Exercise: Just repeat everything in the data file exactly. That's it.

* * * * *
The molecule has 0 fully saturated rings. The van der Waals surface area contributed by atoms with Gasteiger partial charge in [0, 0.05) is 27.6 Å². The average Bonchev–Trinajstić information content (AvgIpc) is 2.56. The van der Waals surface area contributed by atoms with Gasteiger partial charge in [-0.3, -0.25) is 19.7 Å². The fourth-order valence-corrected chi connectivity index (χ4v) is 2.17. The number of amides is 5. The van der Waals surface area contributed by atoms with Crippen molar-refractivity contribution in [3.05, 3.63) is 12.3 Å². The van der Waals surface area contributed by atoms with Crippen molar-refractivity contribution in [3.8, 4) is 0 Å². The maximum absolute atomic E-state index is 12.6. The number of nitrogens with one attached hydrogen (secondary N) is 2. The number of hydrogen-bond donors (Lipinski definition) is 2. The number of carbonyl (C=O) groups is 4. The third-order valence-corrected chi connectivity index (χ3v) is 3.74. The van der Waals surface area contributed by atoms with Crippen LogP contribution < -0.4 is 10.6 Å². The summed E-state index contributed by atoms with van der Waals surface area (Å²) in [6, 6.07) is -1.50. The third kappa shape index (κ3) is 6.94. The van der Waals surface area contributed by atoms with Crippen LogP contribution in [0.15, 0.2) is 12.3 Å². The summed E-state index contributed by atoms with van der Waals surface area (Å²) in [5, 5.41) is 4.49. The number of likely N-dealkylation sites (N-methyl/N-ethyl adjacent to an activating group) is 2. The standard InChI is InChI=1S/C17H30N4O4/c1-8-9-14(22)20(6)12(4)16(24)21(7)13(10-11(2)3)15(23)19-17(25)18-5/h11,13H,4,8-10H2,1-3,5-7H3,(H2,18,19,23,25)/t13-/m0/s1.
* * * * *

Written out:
The molecule has 0 fully saturated rings. The van der Waals surface area contributed by atoms with Gasteiger partial charge in [0, 0.05) is 27.6 Å². The average Bonchev–Trinajstić information content (AvgIpc) is 2.56. The van der Waals surface area contributed by atoms with Gasteiger partial charge in [-0.3, -0.25) is 19.7 Å². The fourth-order valence-corrected chi connectivity index (χ4v) is 2.17. The number of amides is 5. The van der Waals surface area contributed by atoms with Crippen molar-refractivity contribution in [3.05, 3.63) is 12.3 Å². The van der Waals surface area contributed by atoms with Crippen molar-refractivity contribution in [3.8, 4) is 0 Å². The maximum absolute atomic E-state index is 12.6. The number of nitrogens with one attached hydrogen (secondary N) is 2. The number of hydrogen-bond donors (Lipinski definition) is 2. The number of carbonyl (C=O) groups is 4. The third-order valence-corrected chi connectivity index (χ3v) is 3.74. The van der Waals surface area contributed by atoms with Crippen LogP contribution < -0.4 is 10.6 Å². The summed E-state index contributed by atoms with van der Waals surface area (Å²) in [6, 6.07) is -1.50. The third kappa shape index (κ3) is 6.94. The van der Waals surface area contributed by atoms with Crippen LogP contribution in [0.15, 0.2) is 12.3 Å². The summed E-state index contributed by atoms with van der Waals surface area (Å²) in [5, 5.41) is 4.49. The number of likely N-dealkylation sites (N-methyl/N-ethyl adjacent to an activating group) is 2. The standard InChI is InChI=1S/C17H30N4O4/c1-8-9-14(22)20(6)12(4)16(24)21(7)13(10-11(2)3)15(23)19-17(25)18-5/h11,13H,4,8-10H2,1-3,5-7H3,(H2,18,19,23,25)/t13-/m0/s1.